Lee Chalmers: Introducing the #ScotWomenStand Campaign

A welcome introduction to the #ScotWomenStand campaign, from Lee Chalmers - Founder and Director of The Parliament Project.

Lee Chalmers, Founder & Director of The Parliament Project.

Lee Chalmers, Founder & Director of The Parliament Project.

People often ask me why I am interested in politics. It doesn’t have the best reputation, people love to moan about politicians, but I can’t stop thinking about and focusing on politics because it matters so much. Politicians are our leaders. In a functioning democracy we elect the best of us, the people we want to lead us into unknown futures, in peace time and war time, in times of plenty and times of less. With the UK in political turmoil never has that been truer and we can’t wash our hands of our choices of leaders. We also can’t pretend that we are not involved.

So I come back to politics, as leadership, and see women’s role in this so clearly. We are the grafters, the doers, the ones who care for the young and the old. We do so much unpaid work for the good of our families, friends and communities and often don’t receive even respect in return. Women are more than capable of leading us and I refuse to believe it when people say that women simply don’t want to engage in politics. We are all over politics, in campaigns for health care, for schools, in the IndyRef, for the environment, for gender equality, for country and town. We are on the PTA’s, we volunteer in the rape crisis shelters and the charity shops. We listen, we learn and we know how to fix things and soothe pain.  Now, 100 years since women got the right to stand for election, I believe the time has come for women to move into politics in even increasing numbers.

Lee Chalmers, co-leading the 100 for the 100th [year of women having the vote] event in Edinburgh.

Lee Chalmers, co-leading the 100 for the 100th [year of women having the vote] event in Edinburgh.

This is why The Parliament Project exists and why the #ScotWomenStand campaign launching on Nov 21st 2018 is so important to us. And why it is especially important to be working with The Young Women’s Movement, to inspire a generation of women and girls to step into the political leadership positions that will determine our future.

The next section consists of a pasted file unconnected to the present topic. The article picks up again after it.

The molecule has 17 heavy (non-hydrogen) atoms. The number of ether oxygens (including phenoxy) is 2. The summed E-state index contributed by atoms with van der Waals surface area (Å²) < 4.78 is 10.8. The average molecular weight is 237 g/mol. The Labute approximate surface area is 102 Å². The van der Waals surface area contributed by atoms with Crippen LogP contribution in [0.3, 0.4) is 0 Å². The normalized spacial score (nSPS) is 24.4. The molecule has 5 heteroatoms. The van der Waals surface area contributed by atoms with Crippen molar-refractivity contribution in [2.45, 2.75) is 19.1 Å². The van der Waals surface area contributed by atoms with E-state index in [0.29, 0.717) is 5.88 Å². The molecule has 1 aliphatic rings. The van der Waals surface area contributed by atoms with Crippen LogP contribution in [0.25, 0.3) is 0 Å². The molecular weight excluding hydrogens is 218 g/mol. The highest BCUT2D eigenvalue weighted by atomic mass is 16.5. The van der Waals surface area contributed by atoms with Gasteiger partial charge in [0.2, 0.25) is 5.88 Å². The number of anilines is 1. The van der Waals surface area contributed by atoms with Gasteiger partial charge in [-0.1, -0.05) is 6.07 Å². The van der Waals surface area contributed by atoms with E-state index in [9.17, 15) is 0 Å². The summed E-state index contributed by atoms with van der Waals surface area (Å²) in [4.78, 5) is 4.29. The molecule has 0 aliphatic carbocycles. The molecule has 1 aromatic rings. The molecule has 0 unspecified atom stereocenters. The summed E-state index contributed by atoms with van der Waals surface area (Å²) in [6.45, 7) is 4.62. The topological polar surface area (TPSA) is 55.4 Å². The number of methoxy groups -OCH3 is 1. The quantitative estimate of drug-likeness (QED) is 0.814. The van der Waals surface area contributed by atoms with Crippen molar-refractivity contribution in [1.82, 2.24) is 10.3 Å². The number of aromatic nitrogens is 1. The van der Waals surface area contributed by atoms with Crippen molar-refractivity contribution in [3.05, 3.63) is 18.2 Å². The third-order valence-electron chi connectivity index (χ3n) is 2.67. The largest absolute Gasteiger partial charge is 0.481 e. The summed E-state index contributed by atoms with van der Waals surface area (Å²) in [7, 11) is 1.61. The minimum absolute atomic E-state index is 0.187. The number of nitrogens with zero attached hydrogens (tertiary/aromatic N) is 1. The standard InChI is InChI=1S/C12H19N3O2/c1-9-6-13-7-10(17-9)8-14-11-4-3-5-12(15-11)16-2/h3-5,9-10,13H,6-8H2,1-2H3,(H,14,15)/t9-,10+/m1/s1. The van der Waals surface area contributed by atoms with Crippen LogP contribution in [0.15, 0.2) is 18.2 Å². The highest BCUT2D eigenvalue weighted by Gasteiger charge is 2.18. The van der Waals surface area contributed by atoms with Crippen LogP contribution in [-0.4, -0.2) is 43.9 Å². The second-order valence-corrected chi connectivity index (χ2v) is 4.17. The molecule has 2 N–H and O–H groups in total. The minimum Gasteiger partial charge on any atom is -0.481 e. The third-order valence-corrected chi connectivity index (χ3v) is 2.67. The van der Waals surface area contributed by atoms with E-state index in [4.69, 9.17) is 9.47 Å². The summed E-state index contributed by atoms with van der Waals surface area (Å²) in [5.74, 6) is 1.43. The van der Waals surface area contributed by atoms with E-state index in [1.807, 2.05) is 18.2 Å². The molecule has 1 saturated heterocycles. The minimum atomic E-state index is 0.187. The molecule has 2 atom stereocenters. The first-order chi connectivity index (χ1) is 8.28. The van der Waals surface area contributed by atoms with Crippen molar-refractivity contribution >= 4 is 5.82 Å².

Though there are many known barriers to women’s participation, there are also women in Scotland working on overcoming them, like COSLA focusing on what Councillors can do to help other women into Council seats, to the Equal Representation Coalitions tool to assess what political parties can do to unblock their processes to women, to Women 50:50 working tirelessly to make the case for women’s representation in business and Government. Scotland has never been better placed to push up our women in politics and we must all work hard to ensure our elections in 2020/2021 are the most gender equal ever.

The #ScotWomenStand campaign will focus on the information women need to understand political process and include a diverse range of political women’s voices as they share their inspirations, journeys and advice for women wanting to take on a political role. Topics will cover the basics of being registered to vote, to understanding our democratic processes and institutions, choosing a party and a political goal, finding a voice online and off, building a team and running a campaign.

This year marks 100 years since women got the right to vote and the right to stand for election. Much has been made of the voting, not much of the standing and this needs to change. Your Country needs you. #ScotWomenStand


Lee is a consultant, researcher and campaigner. She has been involved in gender equality efforts for a decade, started a women's network, made a film about the future for women and spent 3 years on the board of The Fawcett Society. She has an MSc in Gender and is currently researching a PhD on the connection between online trolling and women's participation in public life at the University of Edinburgh. Lee stood for election to the Scottish Parliament for The Women's Equality Party in 2016.

Follow Lee on Twitter @LeeChalmers, and @TheParliamentP